We also must work to integrate mental health competencies into all clinical general medical settings – because emerging standards of care will demand it. We have to demand and assist health plans to pay attention to behavioral health in a fashion that goes beyond inadequate measures (did discharged psych patients make a single timely follow-up visit?…puhleez) to fully integrated care expectations and outcomes. At the national level, we need leadership to increase access to appropriate psychotherapies, recognizing that we have over-corrected to a dominance of medication treatment.
I am of the belief that the path ahead will see a few entrepreneurial leaders embrace the challenge of achieving true integration at every level from policy to plan to practice. These entrepreneurs will also succeed in business, because the game will come to them. Most of us will stumble along the road that we are on. For many, it will turn out to be a dead end, because someone got to the integration mandate ahead of us. And in some circumstances, we will have no leadership, and no mission except cost control – leading to a kind of deinstitutionalization revisited. In the next round of state budget cuts, in fact, we may see some early evidence of this unfortunate trend.
There are certainly other challenges that will continue to require state, federal and local mental health leadership. Key supports (e.g. housing, employment) are outside of health care. Special responsibilities like forensics are in statute. More must be done to support prevention/early intervention services that now have the force of evidence behind them. But the topic of the day, and the biggest area of federal reform, is in the area mentioned in our name – health.
How do the events of the past 18 months affect this commentary? Very little, in my view. But we see signs of accelerating change. Almost all the new service models unleashed by the Accountable Care Act – from Medicaid Health Homes to Accountable Care Organizations to patient-centered Medical Homes – cannot succeed without integrating behavioral and general medical care. The theme of “integration” is popping up everywhere. Yet the mainstream is not prepared. They need our help. On almost every crucial test – for example people discharged from an emergency room after self harm, or people who commit suicide after seeing a primary care provider – the mainstream still gets it right only about half the time.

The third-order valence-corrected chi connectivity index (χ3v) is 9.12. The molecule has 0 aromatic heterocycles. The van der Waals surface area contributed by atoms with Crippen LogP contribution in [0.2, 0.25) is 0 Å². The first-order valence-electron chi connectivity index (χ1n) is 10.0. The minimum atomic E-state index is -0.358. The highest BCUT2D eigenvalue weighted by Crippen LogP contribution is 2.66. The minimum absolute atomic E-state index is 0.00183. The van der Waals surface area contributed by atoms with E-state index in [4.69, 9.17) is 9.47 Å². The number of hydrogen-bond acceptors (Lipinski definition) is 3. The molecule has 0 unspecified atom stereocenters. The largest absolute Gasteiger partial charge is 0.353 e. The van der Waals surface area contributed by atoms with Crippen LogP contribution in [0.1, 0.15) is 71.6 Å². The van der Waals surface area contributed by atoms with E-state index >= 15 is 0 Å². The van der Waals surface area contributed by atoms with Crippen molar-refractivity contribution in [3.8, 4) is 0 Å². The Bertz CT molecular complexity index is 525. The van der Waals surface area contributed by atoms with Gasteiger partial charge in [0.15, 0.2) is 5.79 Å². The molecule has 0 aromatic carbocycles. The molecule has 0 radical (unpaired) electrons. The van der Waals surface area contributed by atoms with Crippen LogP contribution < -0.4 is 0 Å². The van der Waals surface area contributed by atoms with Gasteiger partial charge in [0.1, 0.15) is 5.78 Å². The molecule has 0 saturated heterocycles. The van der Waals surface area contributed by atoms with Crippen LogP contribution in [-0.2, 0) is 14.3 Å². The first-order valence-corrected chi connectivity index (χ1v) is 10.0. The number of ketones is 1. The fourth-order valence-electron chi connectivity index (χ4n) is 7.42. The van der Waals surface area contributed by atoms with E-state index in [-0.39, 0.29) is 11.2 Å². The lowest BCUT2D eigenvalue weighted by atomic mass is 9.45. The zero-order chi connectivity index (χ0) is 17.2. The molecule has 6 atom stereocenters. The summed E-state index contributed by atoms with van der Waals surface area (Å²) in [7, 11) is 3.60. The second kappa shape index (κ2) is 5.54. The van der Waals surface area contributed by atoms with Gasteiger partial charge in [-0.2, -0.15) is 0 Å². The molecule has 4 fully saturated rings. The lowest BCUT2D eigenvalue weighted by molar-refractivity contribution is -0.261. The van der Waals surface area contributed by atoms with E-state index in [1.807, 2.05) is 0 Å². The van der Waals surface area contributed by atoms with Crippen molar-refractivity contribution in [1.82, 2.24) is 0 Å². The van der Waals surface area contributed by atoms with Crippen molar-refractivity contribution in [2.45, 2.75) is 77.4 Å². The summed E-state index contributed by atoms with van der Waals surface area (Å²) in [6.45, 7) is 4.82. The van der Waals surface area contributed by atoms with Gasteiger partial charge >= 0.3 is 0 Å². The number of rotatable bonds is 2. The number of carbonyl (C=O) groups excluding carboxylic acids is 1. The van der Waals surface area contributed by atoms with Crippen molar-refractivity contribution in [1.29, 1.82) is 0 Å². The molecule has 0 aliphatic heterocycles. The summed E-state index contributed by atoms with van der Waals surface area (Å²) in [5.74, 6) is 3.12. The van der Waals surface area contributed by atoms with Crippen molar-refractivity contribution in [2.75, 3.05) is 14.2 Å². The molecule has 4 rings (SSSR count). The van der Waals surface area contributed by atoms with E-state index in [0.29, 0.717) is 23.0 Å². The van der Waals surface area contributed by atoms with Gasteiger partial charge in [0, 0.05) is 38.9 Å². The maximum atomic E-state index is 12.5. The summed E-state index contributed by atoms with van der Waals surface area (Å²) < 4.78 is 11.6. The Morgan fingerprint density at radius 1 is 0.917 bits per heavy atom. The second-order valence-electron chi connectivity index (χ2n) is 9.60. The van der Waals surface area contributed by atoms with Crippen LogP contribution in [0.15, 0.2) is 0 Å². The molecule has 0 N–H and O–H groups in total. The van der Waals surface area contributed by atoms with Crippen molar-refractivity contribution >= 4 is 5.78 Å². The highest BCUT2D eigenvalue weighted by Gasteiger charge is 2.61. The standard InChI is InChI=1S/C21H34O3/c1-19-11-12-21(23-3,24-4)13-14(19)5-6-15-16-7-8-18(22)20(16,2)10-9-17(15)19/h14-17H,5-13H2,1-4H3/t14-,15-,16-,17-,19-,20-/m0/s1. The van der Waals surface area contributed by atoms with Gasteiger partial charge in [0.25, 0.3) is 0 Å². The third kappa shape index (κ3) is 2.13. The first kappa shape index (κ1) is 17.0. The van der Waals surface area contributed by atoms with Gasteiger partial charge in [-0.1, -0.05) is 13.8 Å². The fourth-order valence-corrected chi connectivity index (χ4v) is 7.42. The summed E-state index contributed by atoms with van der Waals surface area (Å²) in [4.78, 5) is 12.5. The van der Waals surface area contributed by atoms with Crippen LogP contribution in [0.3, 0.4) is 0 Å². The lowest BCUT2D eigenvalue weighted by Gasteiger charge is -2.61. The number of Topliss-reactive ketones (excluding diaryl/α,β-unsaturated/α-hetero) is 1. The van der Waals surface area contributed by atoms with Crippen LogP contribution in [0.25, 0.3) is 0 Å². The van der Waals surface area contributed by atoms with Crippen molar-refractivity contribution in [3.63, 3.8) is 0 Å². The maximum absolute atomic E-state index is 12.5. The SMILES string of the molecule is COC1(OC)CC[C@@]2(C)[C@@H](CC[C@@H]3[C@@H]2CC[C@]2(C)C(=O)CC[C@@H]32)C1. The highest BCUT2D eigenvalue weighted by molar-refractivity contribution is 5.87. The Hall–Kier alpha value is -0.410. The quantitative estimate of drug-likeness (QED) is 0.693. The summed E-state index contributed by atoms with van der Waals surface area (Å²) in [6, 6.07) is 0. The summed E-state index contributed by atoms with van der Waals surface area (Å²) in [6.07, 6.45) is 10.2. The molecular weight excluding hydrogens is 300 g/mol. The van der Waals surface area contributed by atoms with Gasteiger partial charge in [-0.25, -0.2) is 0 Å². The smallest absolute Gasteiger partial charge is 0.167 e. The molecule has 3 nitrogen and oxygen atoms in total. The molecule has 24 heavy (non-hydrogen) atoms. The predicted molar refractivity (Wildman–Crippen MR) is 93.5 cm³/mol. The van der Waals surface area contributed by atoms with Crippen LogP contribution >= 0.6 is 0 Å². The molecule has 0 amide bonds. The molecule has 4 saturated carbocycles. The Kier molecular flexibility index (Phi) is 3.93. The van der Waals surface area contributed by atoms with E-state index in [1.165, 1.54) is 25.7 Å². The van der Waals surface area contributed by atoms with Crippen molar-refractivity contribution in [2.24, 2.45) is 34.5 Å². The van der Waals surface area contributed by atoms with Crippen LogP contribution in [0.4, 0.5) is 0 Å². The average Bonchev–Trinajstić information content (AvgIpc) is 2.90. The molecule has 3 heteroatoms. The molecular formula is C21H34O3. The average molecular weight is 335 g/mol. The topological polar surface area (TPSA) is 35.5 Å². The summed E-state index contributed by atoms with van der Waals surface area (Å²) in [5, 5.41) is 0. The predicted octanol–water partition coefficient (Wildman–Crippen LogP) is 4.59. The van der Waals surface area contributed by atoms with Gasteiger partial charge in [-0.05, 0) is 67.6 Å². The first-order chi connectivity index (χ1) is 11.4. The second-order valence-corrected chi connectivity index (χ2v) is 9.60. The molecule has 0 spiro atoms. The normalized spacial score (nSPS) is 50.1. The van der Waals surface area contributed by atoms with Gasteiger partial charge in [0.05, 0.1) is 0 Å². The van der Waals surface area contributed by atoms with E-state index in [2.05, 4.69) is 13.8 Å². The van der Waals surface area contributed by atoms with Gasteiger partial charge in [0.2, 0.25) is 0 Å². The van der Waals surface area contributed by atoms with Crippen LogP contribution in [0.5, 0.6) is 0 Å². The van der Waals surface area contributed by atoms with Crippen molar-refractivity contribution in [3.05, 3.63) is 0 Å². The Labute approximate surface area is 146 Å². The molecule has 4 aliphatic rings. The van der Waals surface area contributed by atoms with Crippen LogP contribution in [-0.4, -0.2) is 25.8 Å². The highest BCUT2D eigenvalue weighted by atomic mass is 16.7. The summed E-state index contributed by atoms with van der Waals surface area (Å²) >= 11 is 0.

What’s your vision of the road ahead? Does it depend on specialty state agency leadership? Does it depend on protected status for particular providers? Or do you have a business plan for success, in an integrated health AND behavioral health environment?
Michael Hogan is the New York State Commissioner of Mental Health. His experience in mental health administration and research is unparalleled and includes leadership roles with the President’s New Freedom Commission on Mental Health, the Joint Commission, the National Institute of Mental Health’s National Advisory Mental Health Council, and the National Association of State Mental Health Program Directors. He has coauthored a book and several national reports, written more than 50 journal articles and book chapters, and received numerous awards for his service and leadership.
Special Thanks: This article was originally published in National Council Magazine, 2010; revised February 2012. Mental Health News wishes to thank Linda Rosenberg, MSW, President and CEO of the National Council for Community Behavioral Healthcare for granting us permission to reprint this article.